A blueprint for safety
- Sun, 11 Feb 2018 04:47
A blueprint for safetyTaking a proactive approach focused on fire prevention, Beyond Carltons Fire Safety Blueprint could trigger a serious structural change to keep Bengalureans safe
Narrow, congested approach roads, high-rises without setbacks, extinguishers rarely testedâ€¦ If this is not a recipe for another killer fire accident in Bengaluru, what is? Indeed, no lessons have been learnt from the past incidents. But a comprehensive, well-articulated and structured fire safety blueprint, prepared by the citizens collective Beyond Carlton could change all that.
The horrific Mumbai rooftop fire accident and the mounting cases of avoidable fires across this city have injected a sense of urgency in building a robust fire safety mechanism. The Blueprints introduction articulates it aptly when it says, "The need for a comprehensive review and forward planning of Fire and Emergency Preparedness is an absolute must."
The plan is well laid out over a period of the next five years. Prepared in consultation with the Karnataka State Fire & Emergency Services and the NGO, Janaagraha, the Blueprint has a critical objective: To ensure Zero Deaths due to fire accidents in Bengaluru city in the year 2023, and reduce the fire incidents to 50% of the number in 2017.
The starting point is not a vacuum but a thorough understanding of the loopholes that currently exist in the citys fire preparedness. Fire accidents big and small in the past have exposed glaring violations in building plans, mandatory fire-safety measures and more.
The entire plan has been divided into two phases. The first phase is to be executed from 2018 to 2202, and the second phase from 2021 to 2023. The Blueprint takes a very collaborative approach between the various key stakeholders - the Government, the building owners / occupiers, the Fire Brigade, the city administration, the industry and the civic organisations.
To ensure that everything works according to plan, the milestones / goalposts have been identified for each calendar year. Technology is to be adopted as a key enabler and act as a force multiplier. Also recommended is Public-Private Partnership to boost fire-fighting capability. What should be the game-changer is the Blueprints emphasis on targeted updation of codes and standards coupled with rigorous implementation.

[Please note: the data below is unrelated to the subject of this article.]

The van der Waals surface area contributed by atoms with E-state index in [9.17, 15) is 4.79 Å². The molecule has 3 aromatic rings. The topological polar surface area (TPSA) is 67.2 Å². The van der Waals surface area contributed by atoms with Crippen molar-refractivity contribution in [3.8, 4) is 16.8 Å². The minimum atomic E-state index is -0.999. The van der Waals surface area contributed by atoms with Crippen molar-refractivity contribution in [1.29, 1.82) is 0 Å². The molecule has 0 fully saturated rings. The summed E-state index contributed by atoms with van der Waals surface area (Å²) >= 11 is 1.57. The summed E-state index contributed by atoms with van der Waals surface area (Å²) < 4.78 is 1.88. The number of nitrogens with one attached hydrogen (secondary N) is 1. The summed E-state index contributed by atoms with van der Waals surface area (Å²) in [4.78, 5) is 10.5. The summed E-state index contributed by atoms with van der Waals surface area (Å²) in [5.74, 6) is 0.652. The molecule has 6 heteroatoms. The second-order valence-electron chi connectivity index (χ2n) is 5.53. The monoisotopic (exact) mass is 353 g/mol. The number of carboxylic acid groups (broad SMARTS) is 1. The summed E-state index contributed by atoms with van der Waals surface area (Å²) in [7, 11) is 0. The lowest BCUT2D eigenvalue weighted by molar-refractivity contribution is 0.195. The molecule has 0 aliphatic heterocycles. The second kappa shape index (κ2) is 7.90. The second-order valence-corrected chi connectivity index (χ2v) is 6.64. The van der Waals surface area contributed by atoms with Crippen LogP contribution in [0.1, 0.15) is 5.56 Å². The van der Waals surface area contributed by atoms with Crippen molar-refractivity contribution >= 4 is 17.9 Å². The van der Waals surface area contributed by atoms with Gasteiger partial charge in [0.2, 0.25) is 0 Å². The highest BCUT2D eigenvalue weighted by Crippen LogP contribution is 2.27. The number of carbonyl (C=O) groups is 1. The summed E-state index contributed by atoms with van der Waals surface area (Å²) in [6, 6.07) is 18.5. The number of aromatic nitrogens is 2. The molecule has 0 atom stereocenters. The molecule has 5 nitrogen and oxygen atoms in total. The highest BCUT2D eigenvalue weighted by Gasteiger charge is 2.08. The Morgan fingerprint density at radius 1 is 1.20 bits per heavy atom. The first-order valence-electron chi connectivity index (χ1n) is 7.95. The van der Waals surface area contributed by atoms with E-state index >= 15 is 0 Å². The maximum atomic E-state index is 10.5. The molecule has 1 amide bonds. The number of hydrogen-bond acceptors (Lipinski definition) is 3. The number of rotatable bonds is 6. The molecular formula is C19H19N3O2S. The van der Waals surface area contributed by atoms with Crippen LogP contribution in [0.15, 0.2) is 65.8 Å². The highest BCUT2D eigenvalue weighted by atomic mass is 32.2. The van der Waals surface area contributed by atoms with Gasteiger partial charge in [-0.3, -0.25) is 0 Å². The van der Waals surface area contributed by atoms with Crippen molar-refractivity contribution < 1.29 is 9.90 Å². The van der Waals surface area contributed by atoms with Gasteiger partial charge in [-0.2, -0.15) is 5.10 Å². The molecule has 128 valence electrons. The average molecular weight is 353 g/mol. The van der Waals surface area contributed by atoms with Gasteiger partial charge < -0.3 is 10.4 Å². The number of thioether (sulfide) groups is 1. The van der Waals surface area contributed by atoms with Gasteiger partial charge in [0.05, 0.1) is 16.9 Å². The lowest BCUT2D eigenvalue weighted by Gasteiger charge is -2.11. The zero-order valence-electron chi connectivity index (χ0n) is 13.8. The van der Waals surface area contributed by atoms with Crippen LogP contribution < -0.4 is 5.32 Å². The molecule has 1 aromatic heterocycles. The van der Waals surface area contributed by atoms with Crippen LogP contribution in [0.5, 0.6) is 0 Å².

Existing rules might appear robust on paper. But the poor implementation of these is blamed on the lack of a coordinated approach by various city civic agencies. Thousands of buildings have come up without any care for fire safety. Occupancy Certificates are issued to builders without the mandatory No Objection Certificate (NOC) from the fire department. Corrupt middlemen, inspectors and the bureaucrats have ensured that the high-rises are built and sold to gullible buyers, whatever the violations.
In terms of multi-agency coordination, Bengaluru has miles to go, notes R A Venkitachalam, Executive Council member of Beyond Carlton, who played a key role in preparing the blueprint. "Coordination between Bescom, BWSSB, BBMP, the traffic police and local health services is critical when there is a fire incident. We complain about no water in hydrants, fire-tenders arriving late, electrical short-circuit triggering a fire and more," he says.
The Blueprint, he says, has been conceived as a serious value-add to the existing plans. "It has been developed in close consultation with the fire department. It had to cover areas where the Fire Department has no jurisdiction now."
Beyond Carlton founder Uday Vijayan sees the blueprint as a means to get proactive. The attitude to fire safety so far, he says, has always been reactive. There is the need for a greater focus on fire prevention rather than on firefighting. Firefighting is really reactive. Most often, he points out, it is really late. The Blueprint proposes a different, more efficient approach to prevent fires.
GPS fire trucks, GIS mapping
Technology adoption is a key component of the Blueprint. Simply put, this implies GPS-enabled fire tenders and GIS-mapping of highly populated buildings that are most vulnerable to fire accidents. Cinema halls, multiplexes, malls, metro stations, congested markets and other public spaces easily fall into this category. The Fire Department should know inside-out of these buildings and the approach roads. "Technology can also ensure that the traffic signals turn green when fire trucks are speeding to douse a blaze," explains Venkitachalam.
The PPP model is envisaged to address the gaps in infrastructure. A city of Bengalurus complexity and population size requires 70 fire stations. But it has only about 25. Roping in commercial establishments and other private players to allocate space for fire trucks could be one way of tackling this critical shortage.
The Blueprint could trigger some serious changes if it can link inspections and fire-safety violations with stringent penalties and follow-throughs. As a fire safety expert puts it, "identify glaring building violations and pursue it with deliberate speed. Catch and punish 10, and the rest 90 will fall in line. That will send the message that the government is really serious."
The plan could potentially work on new buildings. In old structures where retro-fitting of fire-safety measures can be a big challenge, the key is to identify spots that are most prone to fire and do the needful. Simple inspections could ensure that.
The Fire Department and Beyond Carlton are on the same page on the Blueprint. The department chief, Director General of Police, M N Reddi has lauded the efforts of the citizens collective in bringing about awareness. He has dubbed the report very technically sound. The department, he assures, will integrate the plan into all its ongoing projects.